Discussion

When encountering a misfolded substrate in the mammalian ER, how ER resident lectins recognize and target that substrate for ERAD is not yet fully understood. Mammals express three EDEM family members in the ER and their individual and collective functions remain only partially characterized. Here, we demonstrate that an unglycosylated form of SHH (N278A) is a robust ERAD substrate that requires essential ERAD components such as HRD1, SEL1L and p97 (Figure 1). Importantly, by systematically analyzing the requirement for EDEMs and ER lectins in degradation of SHH N278A, we could show that both glycosylated SHH-C and nonglycosylated N278A exhibit the greatest dependence on EDEM2 and OS-9 for ERAD (Figures 3, 4 and 7A), while EDEM3 involvement was limited to ERAD of glycosylated SHH-C (Figure 3). The lack of impact loss of either EDEM1 or XTP3-B suggests that neither plays a significant role in the ERAD of SHH-C or N278A. As there have been no previous reports implicating both OS-9 and EDEM2 in ERAD of a non-glycosylated substrate, our findings reflect the apparent versatility these lectins maintain in recognition and delivery of misfolded substrates.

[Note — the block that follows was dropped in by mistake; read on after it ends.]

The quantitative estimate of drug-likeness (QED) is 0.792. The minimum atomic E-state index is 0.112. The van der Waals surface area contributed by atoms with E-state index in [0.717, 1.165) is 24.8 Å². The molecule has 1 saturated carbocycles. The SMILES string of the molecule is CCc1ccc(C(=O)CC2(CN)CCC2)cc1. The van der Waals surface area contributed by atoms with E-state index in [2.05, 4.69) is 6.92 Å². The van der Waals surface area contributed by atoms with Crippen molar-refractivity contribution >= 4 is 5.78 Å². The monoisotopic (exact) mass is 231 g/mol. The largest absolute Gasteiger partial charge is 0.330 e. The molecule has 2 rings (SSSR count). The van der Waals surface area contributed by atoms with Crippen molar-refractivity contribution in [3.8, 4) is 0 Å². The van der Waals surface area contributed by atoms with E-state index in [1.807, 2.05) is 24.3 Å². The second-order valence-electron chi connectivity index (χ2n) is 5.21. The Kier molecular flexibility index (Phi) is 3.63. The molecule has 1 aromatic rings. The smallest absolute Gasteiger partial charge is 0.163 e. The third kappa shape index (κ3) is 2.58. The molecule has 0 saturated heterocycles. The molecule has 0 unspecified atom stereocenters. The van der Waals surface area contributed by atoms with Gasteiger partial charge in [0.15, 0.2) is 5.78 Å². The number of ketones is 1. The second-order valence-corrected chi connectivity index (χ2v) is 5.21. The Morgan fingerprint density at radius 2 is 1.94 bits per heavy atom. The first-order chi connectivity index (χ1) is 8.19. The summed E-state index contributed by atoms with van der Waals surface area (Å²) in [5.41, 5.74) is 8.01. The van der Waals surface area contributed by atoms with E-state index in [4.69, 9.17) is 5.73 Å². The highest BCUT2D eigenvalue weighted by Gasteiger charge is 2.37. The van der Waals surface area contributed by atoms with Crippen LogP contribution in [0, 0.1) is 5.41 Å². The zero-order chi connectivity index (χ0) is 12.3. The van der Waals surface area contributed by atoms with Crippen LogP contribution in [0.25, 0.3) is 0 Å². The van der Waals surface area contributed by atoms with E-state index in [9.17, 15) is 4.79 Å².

As to the necessity of glycans for substrate recognition, we have provided evidence that such a signature is not absolutely essential for substrate recognition and delivery to SEL1L by EDEM2 and OS-9 (Figures 5 and 7). Rather, the deterministic signal for ERAD appears to be the misfolded polypeptide backbone. Not only are EDEM2 and OS-9 able to associate (either directly or indirectly) with non-glycosylated proteins, but they also play an essential role in targeting them for degradation. Our results reveal apparent differences in substrate recognition by the lectins in S. cerevisiae and their mammalian orthologs. In yeast, neither Htm1p nor Yos9p are involved in the ERAD of misfolded unglycosylated proteins [8], [9], [21]. The MRH glycan-binding domain of Yos9p is required for ERAD of glycoproteins but not for interaction [15]. To date, a mannosidase activity associated with EDEM2 has not been found [36]. It is noteworthy that the mutations at the presumed glycan-binding pockets have been used to probe the interaction of EDEM1 with other glycoproteins [22], even though it has not been definitely proven that the mutations indeed render the EDEM1 incapable of binding the glycoproteins. The mutant is presumed to eliminate the enzymatic activity as well as the glycan-binding abilities of EDEM1, which is largely extrapolated from the study for ER mannosidase I, and the sequence homology between EDEM1 and ER mannosidase I [22], [37]. It remains to be studied whether these presumed glycan-binding sites are indeed important for the function of EDEMs. Since we did observe an impact of EDEM2 loss on both SHH-C and N278A, it may be serving as an ER lectin/chaperone that is dedicated to the HRD1-mediated ERAD process. Furthermore, the robust interaction seen between EDEM2 and calnexin/SEL1L may be a way to ensure that misfolded glycoproteins are not released into the secretory pathway, but rather productively channeled from calnexin towards SEL1L for ERAD. In fact, the interactions of EDEM2 and calnexin are stronger than either EDEM1 or EDEM3. It is noteworthy that EDEM2 does not have a KDEL sequence for ER retention [29], [38] and as such, may also rely on its interaction with either SEL1L or/and calnexin to anchor it in ER.